Tuesday, April 30, 2013

Ralph Peters on the Cultural Geography of the Middle East and America's Poor Understanding of It

Ralph Peters, the former Lieutenant Colonel who's redrawn map of the Middle East caused such an outcry, recently gave a talk to a group of geographers concerning his thoughts on the cultural geography of the Middle East and America's foreign policy's misunderstanding of culture.  Here are the key takeaways from a colleague's notes.

Ralph Peters' map came out in 2006.  Note how the proposal for Syria mirrors what is going on now with the Kurds going their own way and the coastal area becoming an Alawite enclave aligned with Hizbollah in Lebanon.
On Borders and the Wrong Side of History

Peters believes that for the first time in modern history the United States has found itself on the wrong side of history by working to sustain legacy borders and regimes that do not reflect the true historical, contemporary cultural, and nationality boundaries.  He believes that we are still in the early phases of the post-imperial era.  Imperial Europe drew many of the international borders in colonial regions with a straight line on the map that doesn't even take rivers and natural boundaries into account, let alone tribal, ethnic, and national boundaries. This has resulted in two problems: 1) it forced people together who do not want to be together and 2) it forced those apart that want to be together.  Peters stated we are prisoners of the Rand McNally paradigm and we need to see beyond the borders drawn on the map.

Women's Rights

Peters floated the theory that the lack of female empowerment in the Middle East was the cause for the region's inability to stabilize   Basically, the denying of rights to women in the Middle East means that 50% of your potential workforce is underutilized an the remaining male workforce is expending a lot of effort illogically to suppress women.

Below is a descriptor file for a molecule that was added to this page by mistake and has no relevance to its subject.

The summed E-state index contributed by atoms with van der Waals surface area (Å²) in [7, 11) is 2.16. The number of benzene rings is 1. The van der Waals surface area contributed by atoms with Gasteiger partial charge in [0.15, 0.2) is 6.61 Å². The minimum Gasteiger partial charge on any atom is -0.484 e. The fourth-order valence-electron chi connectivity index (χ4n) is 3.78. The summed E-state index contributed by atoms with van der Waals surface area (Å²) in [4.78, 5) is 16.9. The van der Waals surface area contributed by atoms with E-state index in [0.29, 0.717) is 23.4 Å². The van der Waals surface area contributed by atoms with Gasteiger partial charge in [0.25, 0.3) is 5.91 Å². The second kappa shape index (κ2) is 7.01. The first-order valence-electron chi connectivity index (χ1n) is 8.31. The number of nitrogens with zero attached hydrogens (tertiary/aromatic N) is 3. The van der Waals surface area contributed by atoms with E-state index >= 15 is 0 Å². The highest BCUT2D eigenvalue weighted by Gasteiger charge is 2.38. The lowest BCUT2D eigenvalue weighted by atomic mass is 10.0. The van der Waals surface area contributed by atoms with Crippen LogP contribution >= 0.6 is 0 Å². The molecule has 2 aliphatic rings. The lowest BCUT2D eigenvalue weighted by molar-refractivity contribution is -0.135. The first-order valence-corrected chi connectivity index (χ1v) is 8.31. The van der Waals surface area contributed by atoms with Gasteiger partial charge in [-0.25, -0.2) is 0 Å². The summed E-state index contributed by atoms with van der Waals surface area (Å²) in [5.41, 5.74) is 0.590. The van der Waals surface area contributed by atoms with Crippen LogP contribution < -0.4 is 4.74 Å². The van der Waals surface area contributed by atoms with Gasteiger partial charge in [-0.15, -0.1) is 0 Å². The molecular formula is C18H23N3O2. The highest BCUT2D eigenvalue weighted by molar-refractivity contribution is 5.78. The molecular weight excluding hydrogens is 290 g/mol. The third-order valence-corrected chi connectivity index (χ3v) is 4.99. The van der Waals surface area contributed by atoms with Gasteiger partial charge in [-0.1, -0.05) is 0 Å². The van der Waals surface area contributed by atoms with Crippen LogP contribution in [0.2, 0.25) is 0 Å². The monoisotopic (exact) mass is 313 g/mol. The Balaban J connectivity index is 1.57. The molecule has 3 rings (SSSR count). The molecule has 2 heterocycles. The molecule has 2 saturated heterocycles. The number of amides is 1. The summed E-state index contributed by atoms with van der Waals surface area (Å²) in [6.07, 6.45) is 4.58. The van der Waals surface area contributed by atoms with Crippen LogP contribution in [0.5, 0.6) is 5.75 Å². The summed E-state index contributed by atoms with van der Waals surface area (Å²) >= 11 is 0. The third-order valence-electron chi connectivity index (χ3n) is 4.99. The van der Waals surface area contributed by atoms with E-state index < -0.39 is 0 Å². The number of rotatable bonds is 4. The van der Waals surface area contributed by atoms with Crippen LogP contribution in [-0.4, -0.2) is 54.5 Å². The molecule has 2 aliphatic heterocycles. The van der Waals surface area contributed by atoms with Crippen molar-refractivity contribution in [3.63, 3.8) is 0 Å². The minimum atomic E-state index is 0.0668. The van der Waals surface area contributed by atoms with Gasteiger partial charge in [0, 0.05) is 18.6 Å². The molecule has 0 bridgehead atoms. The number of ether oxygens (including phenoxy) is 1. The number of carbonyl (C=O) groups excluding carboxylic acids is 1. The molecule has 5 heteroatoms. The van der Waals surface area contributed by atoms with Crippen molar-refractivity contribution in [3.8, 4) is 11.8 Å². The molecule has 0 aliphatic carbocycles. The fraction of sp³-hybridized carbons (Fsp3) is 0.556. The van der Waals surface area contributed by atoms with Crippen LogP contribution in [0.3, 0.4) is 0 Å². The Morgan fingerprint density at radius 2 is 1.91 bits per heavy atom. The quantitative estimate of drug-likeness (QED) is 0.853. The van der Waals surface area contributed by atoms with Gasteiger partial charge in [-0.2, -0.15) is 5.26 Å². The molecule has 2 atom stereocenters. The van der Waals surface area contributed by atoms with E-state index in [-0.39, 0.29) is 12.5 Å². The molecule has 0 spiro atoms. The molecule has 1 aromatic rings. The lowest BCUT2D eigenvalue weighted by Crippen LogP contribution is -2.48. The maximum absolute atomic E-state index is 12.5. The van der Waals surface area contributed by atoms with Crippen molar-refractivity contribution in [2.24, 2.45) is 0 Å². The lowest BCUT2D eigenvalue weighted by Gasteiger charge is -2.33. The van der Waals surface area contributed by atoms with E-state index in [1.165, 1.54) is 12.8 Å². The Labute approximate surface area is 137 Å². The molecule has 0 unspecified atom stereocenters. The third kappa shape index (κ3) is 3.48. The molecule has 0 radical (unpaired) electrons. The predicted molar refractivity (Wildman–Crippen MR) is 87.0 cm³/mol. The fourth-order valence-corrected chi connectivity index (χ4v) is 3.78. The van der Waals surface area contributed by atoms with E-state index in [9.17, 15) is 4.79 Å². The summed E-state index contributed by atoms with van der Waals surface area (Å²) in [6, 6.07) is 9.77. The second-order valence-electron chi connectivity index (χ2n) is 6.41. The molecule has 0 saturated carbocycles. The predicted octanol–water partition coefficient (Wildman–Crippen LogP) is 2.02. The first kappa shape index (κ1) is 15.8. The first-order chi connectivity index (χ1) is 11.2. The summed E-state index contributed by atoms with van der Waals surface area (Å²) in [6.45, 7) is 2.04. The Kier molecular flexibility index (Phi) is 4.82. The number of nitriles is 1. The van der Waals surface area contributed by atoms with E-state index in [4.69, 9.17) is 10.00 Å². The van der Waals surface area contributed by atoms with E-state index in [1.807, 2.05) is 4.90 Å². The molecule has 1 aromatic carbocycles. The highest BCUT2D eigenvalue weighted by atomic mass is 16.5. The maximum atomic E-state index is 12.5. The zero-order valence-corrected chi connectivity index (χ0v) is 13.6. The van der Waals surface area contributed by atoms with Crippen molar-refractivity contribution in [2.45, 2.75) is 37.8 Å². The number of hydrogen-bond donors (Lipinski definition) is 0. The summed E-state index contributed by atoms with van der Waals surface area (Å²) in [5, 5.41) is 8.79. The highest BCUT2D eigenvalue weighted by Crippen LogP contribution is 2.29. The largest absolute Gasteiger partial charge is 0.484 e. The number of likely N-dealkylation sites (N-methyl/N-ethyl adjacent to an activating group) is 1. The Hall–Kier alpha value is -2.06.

(Catholicgauze note:  Suppressing women had little overall impact on the Middle East when the whole world kept women out of the productivity cycle but as the rest of the world changes the Middle East is the last major area paying for this policy)

Religion, Identity, and Recognizing It

Peters stated Washington pretends religion does not exist.  When asking "who am I?" we default to faith and ethnicity.  Religion answers the fundamental need to believe in something, it provides a refuge.  Peters pointed out empires rise and fall but religion remains constant and continues to exist.  We need to take religion seriously.  We need to fix political problems before they become religious problems.  The Palestinian movement is an example of a movement that started political but has since made the shift to religious zeal which makes it much more challenging to deal with.

Human Nature and Nature of Cultures

Because the Middle East cannot fix their own problems we should not expect ourselves to be able to solve them.  Peters stated the tragic thing we do as humans is to deny human nature.  We cannot accept the fact that some thrive on evil and killing their enemy.  Man has the propensity for violence, but our sheltered lives permit our self-delusion.  Homer, the father of Western literature, illustrated the taste for blood in The Ilidad. Peters reminded us that the end of Troy was due to the Greek barbarians from the other shore and he ended his discussion with "Never underestimate barbarians from other shores".

1 comment:

Dina said...

This Peters certainly has a point!

Thanks for adding your comment to my post on Orthodox (and other!) Holy Week.